Daily Defense 1-26: Basics of Marksmanship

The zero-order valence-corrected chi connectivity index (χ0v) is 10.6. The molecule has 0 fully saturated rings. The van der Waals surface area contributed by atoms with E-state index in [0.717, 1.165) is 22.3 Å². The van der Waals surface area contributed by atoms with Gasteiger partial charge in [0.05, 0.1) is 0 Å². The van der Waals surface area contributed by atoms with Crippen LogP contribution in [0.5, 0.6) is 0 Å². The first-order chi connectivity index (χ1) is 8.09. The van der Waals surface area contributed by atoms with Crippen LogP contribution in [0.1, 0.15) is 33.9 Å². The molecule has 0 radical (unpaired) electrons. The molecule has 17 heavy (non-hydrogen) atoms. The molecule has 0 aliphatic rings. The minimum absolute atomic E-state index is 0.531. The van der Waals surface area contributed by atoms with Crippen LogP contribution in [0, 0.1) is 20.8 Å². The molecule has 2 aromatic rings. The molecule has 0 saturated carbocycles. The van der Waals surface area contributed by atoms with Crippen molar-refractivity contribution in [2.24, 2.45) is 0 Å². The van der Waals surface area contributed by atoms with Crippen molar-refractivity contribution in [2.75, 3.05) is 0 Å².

To learn how to shoot safely and accurately, you have to go to a shooting range and actually send bullets downrange to a target. And in order for that practice to be productive, you'll need to work on three critical skills: sight management, trigger management, and follow-through. Sight management involves aligning the rear sight with the front sight on the target. Look through the rear sight and focus on the front sight with "equal height, equal light," meaning the top of rear sight is even with the top of the front, and there are equal amounts of light on either side of the front sight. Then superimpose the aligned sights on the target - and that's your sight picture. Now, squeeze the trigger. The trigger is a lever, so place your finger as low on it as possible to give you maximum leverage and better control. For super-precise aimed shots, use the tip of your finger. For self-defense shooting, most shooters use the pad of the finger ahead of the first knuckle OR the knuckle itself, depending on the size of your hand and the size of the gun. Place your finger so you can generate enough force to pull the trigger SMOOTHLY. Lack of power leads to yanking the trigger, which will disrupt your aim. Take up the slack until you start feeling a lot of resistance - at the "sear wall" - then squeeze the last bit to release the hammer or firing pin. All of this is your "trigger management." When the shot fires, the gun will recoil, so follow through by absorbing the recoil and then getting the sights back on the target, in case you need a follow-up shot. As you practice to master these three functions, your accuracy will improve over time!